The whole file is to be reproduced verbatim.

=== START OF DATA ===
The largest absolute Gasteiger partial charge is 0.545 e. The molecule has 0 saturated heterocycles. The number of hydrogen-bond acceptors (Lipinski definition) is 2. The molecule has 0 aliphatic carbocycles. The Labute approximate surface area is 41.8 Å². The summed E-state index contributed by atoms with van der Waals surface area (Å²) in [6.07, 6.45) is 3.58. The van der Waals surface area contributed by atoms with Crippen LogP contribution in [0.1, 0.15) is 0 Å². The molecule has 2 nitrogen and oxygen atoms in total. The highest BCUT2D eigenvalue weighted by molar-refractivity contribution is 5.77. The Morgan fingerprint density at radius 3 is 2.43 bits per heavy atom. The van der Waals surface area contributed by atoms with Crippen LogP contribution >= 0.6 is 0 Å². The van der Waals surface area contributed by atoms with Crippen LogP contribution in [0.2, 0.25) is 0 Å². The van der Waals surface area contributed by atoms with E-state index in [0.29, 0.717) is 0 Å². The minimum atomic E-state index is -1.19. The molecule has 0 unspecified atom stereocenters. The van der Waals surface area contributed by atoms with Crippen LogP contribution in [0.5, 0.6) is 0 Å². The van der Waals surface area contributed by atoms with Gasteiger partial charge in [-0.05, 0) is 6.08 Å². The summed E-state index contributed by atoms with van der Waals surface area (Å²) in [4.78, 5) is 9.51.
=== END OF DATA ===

The largest absolute Gasteiger partial charge is 0.545 e. The molecule has 0 saturated heterocycles. The number of hydrogen-bond acceptors (Lipinski definition) is 2. The molecule has 0 aliphatic carbocycles. The Labute approximate surface area is 41.8 Å². The summed E-state index contributed by atoms with van der Waals surface area (Å²) in [6.07, 6.45) is 3.58. The van der Waals surface area contributed by atoms with Crippen LogP contribution in [0.1, 0.15) is 0 Å². The molecule has 2 nitrogen and oxygen atoms in total. The highest BCUT2D eigenvalue weighted by molar-refractivity contribution is 5.77. The Morgan fingerprint density at radius 3 is 2.43 bits per heavy atom. The van der Waals surface area contributed by atoms with Crippen LogP contribution >= 0.6 is 0 Å². The van der Waals surface area contributed by atoms with Crippen LogP contribution in [0.2, 0.25) is 0 Å². The van der Waals surface area contributed by atoms with E-state index in [0.29, 0.717) is 0 Å². The minimum atomic E-state index is -1.19. The molecule has 0 unspecified atom stereocenters. The van der Waals surface area contributed by atoms with Crippen LogP contribution in [0.5, 0.6) is 0 Å². The van der Waals surface area contributed by atoms with Gasteiger partial charge in [-0.05, 0) is 6.08 Å². The summed E-state index contributed by atoms with van der Waals surface area (Å²) in [4.78, 5) is 9.51.